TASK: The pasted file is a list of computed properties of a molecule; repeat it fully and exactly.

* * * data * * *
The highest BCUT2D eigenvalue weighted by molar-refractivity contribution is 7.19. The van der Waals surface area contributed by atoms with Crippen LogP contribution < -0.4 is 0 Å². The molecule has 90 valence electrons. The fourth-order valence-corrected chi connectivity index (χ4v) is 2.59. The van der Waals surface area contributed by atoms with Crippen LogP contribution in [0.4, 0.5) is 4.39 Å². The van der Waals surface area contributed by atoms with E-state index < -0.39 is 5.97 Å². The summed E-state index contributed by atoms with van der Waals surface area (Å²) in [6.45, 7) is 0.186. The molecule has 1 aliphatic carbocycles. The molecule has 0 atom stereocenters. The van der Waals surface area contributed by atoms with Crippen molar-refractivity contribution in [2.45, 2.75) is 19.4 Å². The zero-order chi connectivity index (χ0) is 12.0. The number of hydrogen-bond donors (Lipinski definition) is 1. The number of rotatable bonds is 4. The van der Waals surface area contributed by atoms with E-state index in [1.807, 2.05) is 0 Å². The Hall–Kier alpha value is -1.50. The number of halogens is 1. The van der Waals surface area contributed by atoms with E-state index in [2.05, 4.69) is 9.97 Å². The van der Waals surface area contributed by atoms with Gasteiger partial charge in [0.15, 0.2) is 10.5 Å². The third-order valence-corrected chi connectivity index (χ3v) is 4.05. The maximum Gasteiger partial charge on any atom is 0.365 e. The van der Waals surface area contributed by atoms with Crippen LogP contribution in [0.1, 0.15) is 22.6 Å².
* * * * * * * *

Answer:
The highest BCUT2D eigenvalue weighted by molar-refractivity contribution is 7.19. The van der Waals surface area contributed by atoms with Crippen LogP contribution < -0.4 is 0 Å². The molecule has 90 valence electrons. The fourth-order valence-corrected chi connectivity index (χ4v) is 2.59. The van der Waals surface area contributed by atoms with Crippen LogP contribution in [0.4, 0.5) is 4.39 Å². The van der Waals surface area contributed by atoms with E-state index < -0.39 is 5.97 Å². The summed E-state index contributed by atoms with van der Waals surface area (Å²) in [6.45, 7) is 0.186. The molecule has 1 aliphatic carbocycles. The molecule has 0 atom stereocenters. The van der Waals surface area contributed by atoms with Crippen molar-refractivity contribution in [2.45, 2.75) is 19.4 Å². The zero-order chi connectivity index (χ0) is 12.0. The number of hydrogen-bond donors (Lipinski definition) is 1. The number of rotatable bonds is 4. The van der Waals surface area contributed by atoms with E-state index in [1.807, 2.05) is 0 Å². The Hall–Kier alpha value is -1.50. The number of halogens is 1. The van der Waals surface area contributed by atoms with E-state index in [2.05, 4.69) is 9.97 Å². The van der Waals surface area contributed by atoms with Gasteiger partial charge in [0.15, 0.2) is 10.5 Å². The third-order valence-corrected chi connectivity index (χ3v) is 4.05. The maximum Gasteiger partial charge on any atom is 0.365 e. The van der Waals surface area contributed by atoms with Crippen LogP contribution in [0.1, 0.15) is 22.6 Å².